Visualising Middle Earth
The onshore drilling control centre for the Valhall field in the Norwegian sector of the North Sea
Dr Andrew Leonard, Mr John Foot, Mr Dave Whitcombe, Mr Marcus Marsh, Mr Tim Jackson, Mr Graeme Verra, Mr Jeff Dickens, Mr Roger Murray, Ms Linda Ames and Mr Mike Saunders.
Consider this: more oil is being extracted than was ever thought possible, yet the average new oil field is growing smaller. How? Through the latest digital technology, which is spearheading a revolution in oil and gas exploitation.
Technologies like 4D seismic, advanced visualisation, remote access to real-time drilling, production and process data, and advanced recovery techniques are improving yields from new wells and getting the most from existing ones. BP calls this the Field of the Future (TM).
Visualisation software with unprecedented speed and processing power is allowing geoscientists and geologists to manipulate different types of seismic data. As well as unique abilities to display information, the technology also allows users to move through huge volumes of data and review them from different perspectives.
Using 4D seismic - the added dimension is time - engineers can watch how pressures are changing and fluids moving within the reservoir, and judge their impact over months and years. The result is precision monitoring and up-to-date understanding of how the reservoir and wells are performing, opening up new possibilities to optimise recovery and production.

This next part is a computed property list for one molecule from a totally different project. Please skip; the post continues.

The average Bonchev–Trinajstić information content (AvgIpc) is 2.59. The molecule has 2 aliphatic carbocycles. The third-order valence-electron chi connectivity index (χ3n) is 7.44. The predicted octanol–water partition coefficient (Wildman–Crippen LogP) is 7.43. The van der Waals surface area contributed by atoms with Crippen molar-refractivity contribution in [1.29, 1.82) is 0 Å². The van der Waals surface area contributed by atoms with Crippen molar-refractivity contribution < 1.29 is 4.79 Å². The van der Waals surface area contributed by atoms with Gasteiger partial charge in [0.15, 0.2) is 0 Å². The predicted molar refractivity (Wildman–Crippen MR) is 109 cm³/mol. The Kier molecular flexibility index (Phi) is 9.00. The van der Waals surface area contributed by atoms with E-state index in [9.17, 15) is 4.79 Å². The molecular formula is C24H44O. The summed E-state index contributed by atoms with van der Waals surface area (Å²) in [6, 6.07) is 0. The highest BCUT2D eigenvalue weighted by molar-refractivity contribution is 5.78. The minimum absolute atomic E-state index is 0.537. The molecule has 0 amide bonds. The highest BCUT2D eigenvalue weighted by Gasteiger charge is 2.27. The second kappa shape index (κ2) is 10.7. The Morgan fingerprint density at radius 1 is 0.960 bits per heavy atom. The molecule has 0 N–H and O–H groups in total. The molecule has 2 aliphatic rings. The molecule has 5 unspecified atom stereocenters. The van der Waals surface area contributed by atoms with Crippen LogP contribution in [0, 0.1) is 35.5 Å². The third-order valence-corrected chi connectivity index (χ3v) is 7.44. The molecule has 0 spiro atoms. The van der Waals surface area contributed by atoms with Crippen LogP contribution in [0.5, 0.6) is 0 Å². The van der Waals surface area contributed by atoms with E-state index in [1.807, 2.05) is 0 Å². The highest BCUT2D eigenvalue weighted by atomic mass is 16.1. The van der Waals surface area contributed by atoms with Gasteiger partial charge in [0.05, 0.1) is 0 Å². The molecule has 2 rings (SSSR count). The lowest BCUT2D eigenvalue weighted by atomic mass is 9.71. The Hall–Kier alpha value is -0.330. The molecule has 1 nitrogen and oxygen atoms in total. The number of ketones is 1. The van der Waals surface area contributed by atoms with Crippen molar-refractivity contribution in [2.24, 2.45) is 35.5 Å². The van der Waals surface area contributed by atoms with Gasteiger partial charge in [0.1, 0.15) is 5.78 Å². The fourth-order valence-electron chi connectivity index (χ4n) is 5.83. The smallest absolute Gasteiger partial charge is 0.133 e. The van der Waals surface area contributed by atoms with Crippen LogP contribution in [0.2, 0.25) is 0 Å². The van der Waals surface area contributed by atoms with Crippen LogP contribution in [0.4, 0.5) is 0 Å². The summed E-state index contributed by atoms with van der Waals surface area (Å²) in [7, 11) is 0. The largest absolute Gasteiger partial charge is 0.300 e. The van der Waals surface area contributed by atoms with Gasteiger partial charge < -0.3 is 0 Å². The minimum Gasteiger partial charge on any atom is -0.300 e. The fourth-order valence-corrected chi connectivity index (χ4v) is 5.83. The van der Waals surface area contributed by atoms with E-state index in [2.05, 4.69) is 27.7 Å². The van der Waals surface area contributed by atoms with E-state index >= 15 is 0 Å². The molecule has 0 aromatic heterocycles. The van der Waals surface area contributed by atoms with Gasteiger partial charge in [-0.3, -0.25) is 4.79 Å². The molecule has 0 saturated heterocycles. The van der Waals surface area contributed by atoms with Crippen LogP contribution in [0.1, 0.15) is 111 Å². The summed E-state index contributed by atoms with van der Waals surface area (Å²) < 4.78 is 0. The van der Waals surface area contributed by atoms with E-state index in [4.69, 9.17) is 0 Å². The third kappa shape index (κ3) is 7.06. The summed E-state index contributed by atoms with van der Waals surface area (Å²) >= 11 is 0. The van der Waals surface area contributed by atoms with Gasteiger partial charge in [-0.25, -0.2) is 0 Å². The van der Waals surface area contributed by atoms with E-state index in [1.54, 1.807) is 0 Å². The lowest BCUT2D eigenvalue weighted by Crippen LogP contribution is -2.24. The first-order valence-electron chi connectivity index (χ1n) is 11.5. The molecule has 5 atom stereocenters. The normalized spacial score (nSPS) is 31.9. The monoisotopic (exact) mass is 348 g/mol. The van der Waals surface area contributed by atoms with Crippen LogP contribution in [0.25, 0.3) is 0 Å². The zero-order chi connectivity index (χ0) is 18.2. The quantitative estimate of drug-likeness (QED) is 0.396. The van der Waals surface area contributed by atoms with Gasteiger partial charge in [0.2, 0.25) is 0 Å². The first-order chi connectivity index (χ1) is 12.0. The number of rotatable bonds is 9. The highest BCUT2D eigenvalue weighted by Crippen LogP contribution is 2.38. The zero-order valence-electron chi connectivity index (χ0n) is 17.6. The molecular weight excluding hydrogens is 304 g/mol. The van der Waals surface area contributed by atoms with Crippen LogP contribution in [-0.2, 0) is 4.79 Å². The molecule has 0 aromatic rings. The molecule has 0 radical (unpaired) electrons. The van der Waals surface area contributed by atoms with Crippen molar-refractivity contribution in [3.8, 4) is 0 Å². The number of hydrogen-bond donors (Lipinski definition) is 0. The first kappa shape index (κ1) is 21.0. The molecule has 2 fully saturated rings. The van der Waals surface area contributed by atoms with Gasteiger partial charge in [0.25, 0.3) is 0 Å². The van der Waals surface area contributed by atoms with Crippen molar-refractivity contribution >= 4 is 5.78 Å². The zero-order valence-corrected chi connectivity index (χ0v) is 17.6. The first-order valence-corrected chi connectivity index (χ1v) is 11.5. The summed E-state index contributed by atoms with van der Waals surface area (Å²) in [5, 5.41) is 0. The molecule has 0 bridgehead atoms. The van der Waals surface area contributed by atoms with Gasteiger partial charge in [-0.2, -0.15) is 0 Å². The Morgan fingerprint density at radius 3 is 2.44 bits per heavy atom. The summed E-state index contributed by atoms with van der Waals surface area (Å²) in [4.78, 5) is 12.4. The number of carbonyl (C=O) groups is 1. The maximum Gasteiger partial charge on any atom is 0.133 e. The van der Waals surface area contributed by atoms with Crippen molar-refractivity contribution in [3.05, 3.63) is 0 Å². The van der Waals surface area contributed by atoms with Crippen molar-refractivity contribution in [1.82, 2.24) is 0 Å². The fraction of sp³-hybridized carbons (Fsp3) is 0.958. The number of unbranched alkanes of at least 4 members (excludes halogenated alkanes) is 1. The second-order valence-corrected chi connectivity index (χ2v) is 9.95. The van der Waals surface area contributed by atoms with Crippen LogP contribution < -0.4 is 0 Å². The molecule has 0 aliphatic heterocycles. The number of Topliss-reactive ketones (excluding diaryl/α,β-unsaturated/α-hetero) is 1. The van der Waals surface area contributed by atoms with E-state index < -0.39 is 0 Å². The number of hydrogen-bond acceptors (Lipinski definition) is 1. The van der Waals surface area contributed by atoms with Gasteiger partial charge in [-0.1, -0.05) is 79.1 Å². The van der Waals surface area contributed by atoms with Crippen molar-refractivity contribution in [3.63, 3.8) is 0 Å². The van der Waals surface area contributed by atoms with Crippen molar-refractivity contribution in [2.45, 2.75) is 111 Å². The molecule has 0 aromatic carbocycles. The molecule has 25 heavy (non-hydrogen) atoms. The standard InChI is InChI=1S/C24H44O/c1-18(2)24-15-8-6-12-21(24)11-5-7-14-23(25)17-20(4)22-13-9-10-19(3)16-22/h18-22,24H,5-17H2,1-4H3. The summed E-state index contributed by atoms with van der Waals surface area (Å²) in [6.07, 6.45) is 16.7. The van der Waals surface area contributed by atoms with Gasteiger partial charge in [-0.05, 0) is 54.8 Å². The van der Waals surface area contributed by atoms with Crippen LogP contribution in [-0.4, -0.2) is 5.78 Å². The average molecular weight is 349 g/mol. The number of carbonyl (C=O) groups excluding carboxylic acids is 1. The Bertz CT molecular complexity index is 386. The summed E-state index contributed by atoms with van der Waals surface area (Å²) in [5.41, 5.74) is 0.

Using a range of technologies, real-time data feed from wells and other facilities is enabling real-time decision-making and intervention by engineers and technologists, who may be dotted around the world. By bringing data to the expert, rather than the other way round, decisions that took weeks or even months can now be made in only hours. Technology is boosting people's ability to share information and ideas, by transforming millions of pieces of raw data into visual images.
'Data will flow from reservoirs, wells and process plant, onshore or offshore, to the desks of BP's experts anywhere in the world', explains Andy Leonard, manager of the Field of the Future (TM) programme office. 'They will be able to see what is happening in the field as if they were actually there, rapidly analyse the data from their desktop, decide on the next move to keep the operation running smoothly, and optimise production.'
Long-term, offshore platforms will need minimum facilities;